Maternity plans come under fire

Plans for parents to share maternity and paternity leave have met fierce criticism from employees groups that claim the changes will undermine women’s role in the workplace.

Under government proposals, maternity pay would be extended from six to nine months and mothers should be able to transfer some of their maternity leave and pay to fathers.

The consultation period for the White Paper, Work and Families; Choice and Flexibility, came to an end last week.

In its submission to the Department of Trade and Industry (DTI), the Equal Opportunities Commission (EOC) said the plans to allow women to transfer some of their maternity leave to fathers should be scrapped because they reinforce the assumption that it is ‘the mother’s natural role’ to care for a young child.

The government should replace any extra time off with paid ‘shared parental leave’, to be divided as couples choose, the commission said.

Campaign group Working Families said it was disappointed that the proposals offered so little to fathers in their own right.

Chief executive, Sarah Jackson, said the White Paper was based on the assumption that the mother should be the primary carer, and the father the primary earner.

“It is troubling, if we are serious about enabling both parents to realise their full potential at home and at work; tackling the gender pay gap; and tackling poverty among older women,” she said.

HR managers seem to be behind the proposals for mothers and fathers to share parenting leave.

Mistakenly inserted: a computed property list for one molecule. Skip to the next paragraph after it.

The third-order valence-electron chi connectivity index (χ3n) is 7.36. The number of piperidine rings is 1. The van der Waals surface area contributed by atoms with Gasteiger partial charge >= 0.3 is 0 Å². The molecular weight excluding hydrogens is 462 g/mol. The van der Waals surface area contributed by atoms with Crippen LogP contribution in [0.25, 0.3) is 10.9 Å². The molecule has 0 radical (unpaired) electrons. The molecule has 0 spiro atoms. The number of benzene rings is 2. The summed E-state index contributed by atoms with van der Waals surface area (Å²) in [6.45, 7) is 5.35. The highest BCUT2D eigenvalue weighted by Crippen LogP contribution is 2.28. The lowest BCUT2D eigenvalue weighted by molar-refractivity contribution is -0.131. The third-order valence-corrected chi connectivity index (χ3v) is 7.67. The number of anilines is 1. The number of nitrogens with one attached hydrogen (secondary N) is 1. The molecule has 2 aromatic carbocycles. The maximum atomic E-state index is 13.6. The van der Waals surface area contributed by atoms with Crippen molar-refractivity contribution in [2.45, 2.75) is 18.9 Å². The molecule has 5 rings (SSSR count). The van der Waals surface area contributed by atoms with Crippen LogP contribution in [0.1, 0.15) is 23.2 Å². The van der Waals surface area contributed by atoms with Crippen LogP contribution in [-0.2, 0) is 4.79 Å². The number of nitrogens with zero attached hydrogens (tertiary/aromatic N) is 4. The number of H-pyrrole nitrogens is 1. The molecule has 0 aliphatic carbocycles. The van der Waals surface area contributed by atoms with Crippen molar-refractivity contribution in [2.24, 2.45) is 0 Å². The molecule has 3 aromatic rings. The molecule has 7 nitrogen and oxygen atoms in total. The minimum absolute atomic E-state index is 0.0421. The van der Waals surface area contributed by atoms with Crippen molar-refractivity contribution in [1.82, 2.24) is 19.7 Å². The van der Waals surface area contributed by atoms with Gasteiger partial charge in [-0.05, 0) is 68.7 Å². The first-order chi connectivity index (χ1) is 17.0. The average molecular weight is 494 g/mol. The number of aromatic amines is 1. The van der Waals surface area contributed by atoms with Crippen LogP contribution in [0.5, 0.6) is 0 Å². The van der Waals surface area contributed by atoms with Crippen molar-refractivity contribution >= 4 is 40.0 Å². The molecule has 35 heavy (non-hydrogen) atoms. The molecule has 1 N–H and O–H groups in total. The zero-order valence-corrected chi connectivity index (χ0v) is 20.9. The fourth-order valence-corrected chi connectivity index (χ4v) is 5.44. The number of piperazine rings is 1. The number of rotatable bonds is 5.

Only one-third of 100 senior HR managers surveyed by law firm Eversheds said they were worried about the plans.

Forty per cent of organisations said that take-up of the present right to two weeks paternity leave had been low, suggesting that employers also expect a low take-up of extended paternity rights.

Government proposals

  • Maternity and adoption pay to go up to nine months by 2007
  • Mothers to be able to transfer some of their maternity leave and pay to fathers
  • Extending the right to request flexible working to carers of adults and older children
  • Make it easier for employers to contact staff on maternity leave to find out when they will return to work
  • Simplify the administration of maternity leave and pay for employers.

Could extra maternity leave damage women at work?

Almost two-thirds of HR managers believe that extending paid maternity leave could be detrimental to a woman’s career.

Fifty seven per cent of respondents to a poll of 168 HR managers by recruitment consultancy Spring Personnel said increasing paid maternity leave to nine months would cause career problems for women. Thirty-five per cent said it would help women in the workplace, and 8% said it would have no effect.

John Simmonds, managing director of Spring Personnel, said the perceived impact of the legislation on the recruitment and promotion of women of childbearing age was a real one. “Employers will anticipate significant costs and disruption to the company should the employee have more time off work after having a baby,” he said.

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